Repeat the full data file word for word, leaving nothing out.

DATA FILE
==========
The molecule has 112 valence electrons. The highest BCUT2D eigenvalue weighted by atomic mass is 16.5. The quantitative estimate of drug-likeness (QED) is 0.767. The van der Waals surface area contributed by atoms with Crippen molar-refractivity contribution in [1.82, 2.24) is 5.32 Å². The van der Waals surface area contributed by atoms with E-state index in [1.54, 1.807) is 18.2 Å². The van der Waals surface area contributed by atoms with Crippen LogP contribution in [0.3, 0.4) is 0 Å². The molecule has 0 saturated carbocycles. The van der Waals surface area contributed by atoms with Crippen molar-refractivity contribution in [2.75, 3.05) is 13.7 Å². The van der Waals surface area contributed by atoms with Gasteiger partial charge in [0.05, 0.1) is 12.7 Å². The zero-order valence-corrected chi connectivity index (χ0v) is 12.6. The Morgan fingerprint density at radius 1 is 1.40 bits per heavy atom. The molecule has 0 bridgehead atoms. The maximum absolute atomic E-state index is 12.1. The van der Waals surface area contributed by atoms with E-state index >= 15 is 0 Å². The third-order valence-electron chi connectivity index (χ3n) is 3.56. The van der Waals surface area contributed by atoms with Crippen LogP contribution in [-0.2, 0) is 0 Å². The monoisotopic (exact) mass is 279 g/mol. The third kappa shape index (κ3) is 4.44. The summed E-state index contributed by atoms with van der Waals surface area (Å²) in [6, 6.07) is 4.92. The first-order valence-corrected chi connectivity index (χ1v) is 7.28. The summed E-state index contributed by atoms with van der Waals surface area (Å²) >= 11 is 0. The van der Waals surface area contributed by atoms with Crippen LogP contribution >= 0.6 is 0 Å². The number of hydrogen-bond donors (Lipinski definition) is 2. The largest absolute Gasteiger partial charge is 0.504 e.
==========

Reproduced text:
The molecule has 112 valence electrons. The highest BCUT2D eigenvalue weighted by atomic mass is 16.5. The quantitative estimate of drug-likeness (QED) is 0.767. The van der Waals surface area contributed by atoms with Crippen molar-refractivity contribution in [1.82, 2.24) is 5.32 Å². The van der Waals surface area contributed by atoms with E-state index in [1.54, 1.807) is 18.2 Å². The van der Waals surface area contributed by atoms with Crippen LogP contribution in [0.3, 0.4) is 0 Å². The molecule has 0 saturated carbocycles. The van der Waals surface area contributed by atoms with Crippen molar-refractivity contribution in [2.75, 3.05) is 13.7 Å². The van der Waals surface area contributed by atoms with Gasteiger partial charge in [0.05, 0.1) is 12.7 Å². The zero-order valence-corrected chi connectivity index (χ0v) is 12.6. The Morgan fingerprint density at radius 1 is 1.40 bits per heavy atom. The molecule has 0 bridgehead atoms. The maximum absolute atomic E-state index is 12.1. The van der Waals surface area contributed by atoms with E-state index >= 15 is 0 Å². The third-order valence-electron chi connectivity index (χ3n) is 3.56. The van der Waals surface area contributed by atoms with Crippen LogP contribution in [-0.2, 0) is 0 Å². The monoisotopic (exact) mass is 279 g/mol. The third kappa shape index (κ3) is 4.44. The summed E-state index contributed by atoms with van der Waals surface area (Å²) in [6, 6.07) is 4.92. The first-order valence-corrected chi connectivity index (χ1v) is 7.28. The summed E-state index contributed by atoms with van der Waals surface area (Å²) >= 11 is 0. The van der Waals surface area contributed by atoms with Crippen LogP contribution >= 0.6 is 0 Å². The number of hydrogen-bond donors (Lipinski definition) is 2. The largest absolute Gasteiger partial charge is 0.504 e.